I agree with all of that, of course. It's nice to know TvTropes has an entry for this stupid phenomenon. :P

Thanks!

Date: 2011-11-17 08:27 pm (UTC)
From: [identity profile] metallidean-grl.livejournal.com
This has been an interesting discussion going on here. And I do agree that society treats a woman being raped as awful, but when the one being raped as a man, not so much a big deal. Like it was said, the man is strong and powerful and shouldn't have a problem overpowering any woman trying to rape him. So, double-standard to me.

I remember an episode of Law & Order: SVU many years ago where the story was about a man getting gang raped by a bunch of women. All the women in question played it out that he showed up as a dancer to their party and was there for that purpose and he was a joiner. But he was not there for that purpose, the women tied him up and repeatedly raped him. It was an interesting episode and a very hard case to prove. In the end, the women were acquitted, but the man was still raped and now had to deal with the ramifications of the rape as well as the ramifications of the trial. I guess the rape of a man by a woman is not out there as much because it is harder to prove and thus has become this unspoken 'thing' out there that people don't like to talk about. Much like rape of women was 15-20 years ago. I just hope our society will catch up with the seriousness of male rape before it's too late. You can be the strongest man in the world and still be subject to molestation and rape if the perpetrator is clever enough, and in Becky's case, she was, in that she roofied Sam.

As to Becky, well, I was not happy with her actions as I have stated before. Her forcing her will upon Sam was not right. I'm just glad they did have her state that they never consummated the marriage. That would have totally crossed the line for me if they had. So, yes, I'm glad they didn't go there, but still they did cross a line that I was not comfortable with. But yet, the double standards of victimization are very evident here.

Date: 2011-11-17 08:34 pm (UTC)
From: [identity profile] hells-half-acre.livejournal.com
I guess the rape of a man by a woman is not out there as much because it is harder to prove and thus has become this unspoken 'thing' out there that people don't like to talk about. Much like rape of women was 15-20 years ago. I just hope our society will catch up with the seriousness of male rape before it's too late. You can be the strongest man in the world and still be subject to molestation and rape if the perpetrator is clever enough, and in Becky's case, she was, in that she roofied Sam.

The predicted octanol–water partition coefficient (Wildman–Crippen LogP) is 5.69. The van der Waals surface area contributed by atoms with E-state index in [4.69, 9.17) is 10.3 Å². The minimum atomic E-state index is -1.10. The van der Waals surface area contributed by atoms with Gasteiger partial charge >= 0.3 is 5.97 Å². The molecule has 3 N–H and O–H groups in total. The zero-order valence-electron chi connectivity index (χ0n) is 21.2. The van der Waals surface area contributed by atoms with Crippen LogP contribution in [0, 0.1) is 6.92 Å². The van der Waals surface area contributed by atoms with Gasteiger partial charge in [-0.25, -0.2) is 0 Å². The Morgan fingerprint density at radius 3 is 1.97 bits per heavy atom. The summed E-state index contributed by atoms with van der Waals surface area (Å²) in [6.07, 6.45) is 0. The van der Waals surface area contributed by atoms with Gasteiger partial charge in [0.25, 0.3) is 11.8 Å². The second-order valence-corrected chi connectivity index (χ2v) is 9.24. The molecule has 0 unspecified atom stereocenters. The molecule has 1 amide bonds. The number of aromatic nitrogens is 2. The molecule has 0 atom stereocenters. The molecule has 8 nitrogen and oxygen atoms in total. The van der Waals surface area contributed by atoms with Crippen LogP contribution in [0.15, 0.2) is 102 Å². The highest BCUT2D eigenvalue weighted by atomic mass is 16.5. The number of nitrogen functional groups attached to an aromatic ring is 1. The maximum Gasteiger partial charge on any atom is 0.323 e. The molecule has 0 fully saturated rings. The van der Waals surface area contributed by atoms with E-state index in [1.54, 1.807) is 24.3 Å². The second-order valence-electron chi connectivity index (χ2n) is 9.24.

It's also not out there as much because men just don't report it - BECAUSE they're afraid of being laughed at. And, you know, having rape be a comedy trope doesn't help.

Also, I think that it happens most in the context of relationship abuse - where it's not a question of strength (as would be, say, a man attacking a woman on the street), but a question of emotional abuse as well...which is another type of abuse that often goes unreported (for both sexes).

Anyway, this is all to say that my hopes are the same as yours, and that eventually society will catch on that it's a serious issue.

Date: 2011-11-17 08:40 pm (UTC)
From: [identity profile] metallidean-grl.livejournal.com
There definitely is a stigma out there for male rape and agree that would be the big reason why there is not as much male rape reported as women. After all men are the strong ones right? Men need to adjust their thinking as well for this issue not to be such a stigma out there that it is now.

Also agree that alot of the abuse comes from within a relationship and emotional abuse is a big one. Women are just as good and capable with emotional abuse as are men, it doesn't matter how physically strong or weak you are. And yes, that doesn't get reported or talked about near enough. I think we all have suffered from emotional abuse in some degree or another without even realizing it. I know I have.

Date: 2011-11-17 08:55 pm (UTC)
From: [identity profile] hells-half-acre.livejournal.com
Men need to adjust their thinking as well for this issue not to be such a stigma out there that it is now.

I agree. It's really what the article on Wedding Crashers is saying - and that claudiapriscus stated above too - misogyny hurts men too, and this stigma for male rape has it's roots in misogyny.

I have a friend who used to give talks on how to recognize emotional abuse. Years later, it took his girlfriend crossing the line into violence for him to recognize that he himself was trapped in an emotionally abusive relationship. It can really happen to anyone - as you say, it doesn't matter how physically strong or weak you are, or how smart you are.